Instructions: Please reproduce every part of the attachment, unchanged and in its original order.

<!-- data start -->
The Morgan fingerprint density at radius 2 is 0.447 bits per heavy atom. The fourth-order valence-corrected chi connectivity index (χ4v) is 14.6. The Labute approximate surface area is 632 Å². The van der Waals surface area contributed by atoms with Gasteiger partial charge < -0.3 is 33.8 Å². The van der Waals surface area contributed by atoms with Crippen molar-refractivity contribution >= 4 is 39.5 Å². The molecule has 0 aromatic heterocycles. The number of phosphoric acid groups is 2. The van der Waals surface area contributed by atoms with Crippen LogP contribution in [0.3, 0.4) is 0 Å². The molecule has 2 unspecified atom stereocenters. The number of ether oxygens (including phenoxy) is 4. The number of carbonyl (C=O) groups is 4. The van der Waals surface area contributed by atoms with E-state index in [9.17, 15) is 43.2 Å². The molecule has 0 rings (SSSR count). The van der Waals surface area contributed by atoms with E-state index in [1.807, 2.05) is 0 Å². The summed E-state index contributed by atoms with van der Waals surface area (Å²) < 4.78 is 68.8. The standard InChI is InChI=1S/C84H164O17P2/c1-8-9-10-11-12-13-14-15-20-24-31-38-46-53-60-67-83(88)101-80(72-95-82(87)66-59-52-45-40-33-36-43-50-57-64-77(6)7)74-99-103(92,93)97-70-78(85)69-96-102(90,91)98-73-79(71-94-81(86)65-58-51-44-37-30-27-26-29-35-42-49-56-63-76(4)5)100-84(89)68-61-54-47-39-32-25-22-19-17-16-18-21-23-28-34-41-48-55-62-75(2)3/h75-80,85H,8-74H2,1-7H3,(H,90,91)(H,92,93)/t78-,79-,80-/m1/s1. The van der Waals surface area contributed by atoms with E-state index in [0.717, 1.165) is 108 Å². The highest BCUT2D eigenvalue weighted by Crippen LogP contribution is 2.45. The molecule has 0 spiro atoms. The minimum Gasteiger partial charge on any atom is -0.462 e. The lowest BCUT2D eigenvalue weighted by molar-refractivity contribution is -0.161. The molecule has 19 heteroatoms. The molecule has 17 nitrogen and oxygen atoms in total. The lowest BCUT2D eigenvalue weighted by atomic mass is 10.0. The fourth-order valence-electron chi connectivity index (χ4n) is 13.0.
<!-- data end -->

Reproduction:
The Morgan fingerprint density at radius 2 is 0.447 bits per heavy atom. The fourth-order valence-corrected chi connectivity index (χ4v) is 14.6. The Labute approximate surface area is 632 Å². The van der Waals surface area contributed by atoms with Gasteiger partial charge < -0.3 is 33.8 Å². The van der Waals surface area contributed by atoms with Crippen molar-refractivity contribution >= 4 is 39.5 Å². The molecule has 0 aromatic heterocycles. The number of phosphoric acid groups is 2. The van der Waals surface area contributed by atoms with Crippen LogP contribution in [0.3, 0.4) is 0 Å². The molecule has 2 unspecified atom stereocenters. The number of ether oxygens (including phenoxy) is 4. The number of carbonyl (C=O) groups is 4. The van der Waals surface area contributed by atoms with E-state index in [9.17, 15) is 43.2 Å². The molecule has 0 rings (SSSR count). The van der Waals surface area contributed by atoms with E-state index in [1.807, 2.05) is 0 Å². The summed E-state index contributed by atoms with van der Waals surface area (Å²) < 4.78 is 68.8. The standard InChI is InChI=1S/C84H164O17P2/c1-8-9-10-11-12-13-14-15-20-24-31-38-46-53-60-67-83(88)101-80(72-95-82(87)66-59-52-45-40-33-36-43-50-57-64-77(6)7)74-99-103(92,93)97-70-78(85)69-96-102(90,91)98-73-79(71-94-81(86)65-58-51-44-37-30-27-26-29-35-42-49-56-63-76(4)5)100-84(89)68-61-54-47-39-32-25-22-19-17-16-18-21-23-28-34-41-48-55-62-75(2)3/h75-80,85H,8-74H2,1-7H3,(H,90,91)(H,92,93)/t78-,79-,80-/m1/s1. The van der Waals surface area contributed by atoms with E-state index in [0.717, 1.165) is 108 Å². The highest BCUT2D eigenvalue weighted by Crippen LogP contribution is 2.45. The molecule has 0 spiro atoms. The minimum Gasteiger partial charge on any atom is -0.462 e. The lowest BCUT2D eigenvalue weighted by molar-refractivity contribution is -0.161. The molecule has 19 heteroatoms. The molecule has 17 nitrogen and oxygen atoms in total. The lowest BCUT2D eigenvalue weighted by atomic mass is 10.0. The fourth-order valence-electron chi connectivity index (χ4n) is 13.0.